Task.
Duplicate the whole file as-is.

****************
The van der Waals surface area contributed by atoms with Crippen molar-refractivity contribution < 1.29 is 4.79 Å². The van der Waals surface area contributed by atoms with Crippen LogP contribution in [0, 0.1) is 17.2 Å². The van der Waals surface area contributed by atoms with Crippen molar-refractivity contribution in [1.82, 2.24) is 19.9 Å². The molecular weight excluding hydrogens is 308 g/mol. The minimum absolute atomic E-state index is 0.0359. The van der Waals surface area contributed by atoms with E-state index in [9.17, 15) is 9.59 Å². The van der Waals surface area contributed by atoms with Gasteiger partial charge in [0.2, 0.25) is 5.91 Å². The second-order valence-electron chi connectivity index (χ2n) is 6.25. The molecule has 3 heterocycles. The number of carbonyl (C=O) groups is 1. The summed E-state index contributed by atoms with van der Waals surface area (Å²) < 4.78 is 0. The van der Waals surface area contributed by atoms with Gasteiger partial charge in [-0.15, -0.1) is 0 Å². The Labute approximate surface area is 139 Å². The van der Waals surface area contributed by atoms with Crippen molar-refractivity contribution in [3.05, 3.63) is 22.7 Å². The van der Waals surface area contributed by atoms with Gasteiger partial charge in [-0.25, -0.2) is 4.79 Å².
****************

The van der Waals surface area contributed by atoms with Crippen molar-refractivity contribution < 1.29 is 4.79 Å². The van der Waals surface area contributed by atoms with Crippen LogP contribution in [0, 0.1) is 17.2 Å². The van der Waals surface area contributed by atoms with Crippen molar-refractivity contribution in [1.82, 2.24) is 19.9 Å². The molecular weight excluding hydrogens is 308 g/mol. The minimum absolute atomic E-state index is 0.0359. The van der Waals surface area contributed by atoms with E-state index in [9.17, 15) is 9.59 Å². The van der Waals surface area contributed by atoms with Gasteiger partial charge in [0.2, 0.25) is 5.91 Å². The second-order valence-electron chi connectivity index (χ2n) is 6.25. The molecule has 3 heterocycles. The number of carbonyl (C=O) groups is 1. The summed E-state index contributed by atoms with van der Waals surface area (Å²) < 4.78 is 0. The van der Waals surface area contributed by atoms with Gasteiger partial charge in [-0.15, -0.1) is 0 Å². The Labute approximate surface area is 139 Å². The van der Waals surface area contributed by atoms with Crippen molar-refractivity contribution in [3.05, 3.63) is 22.7 Å². The van der Waals surface area contributed by atoms with Gasteiger partial charge in [-0.25, -0.2) is 4.79 Å².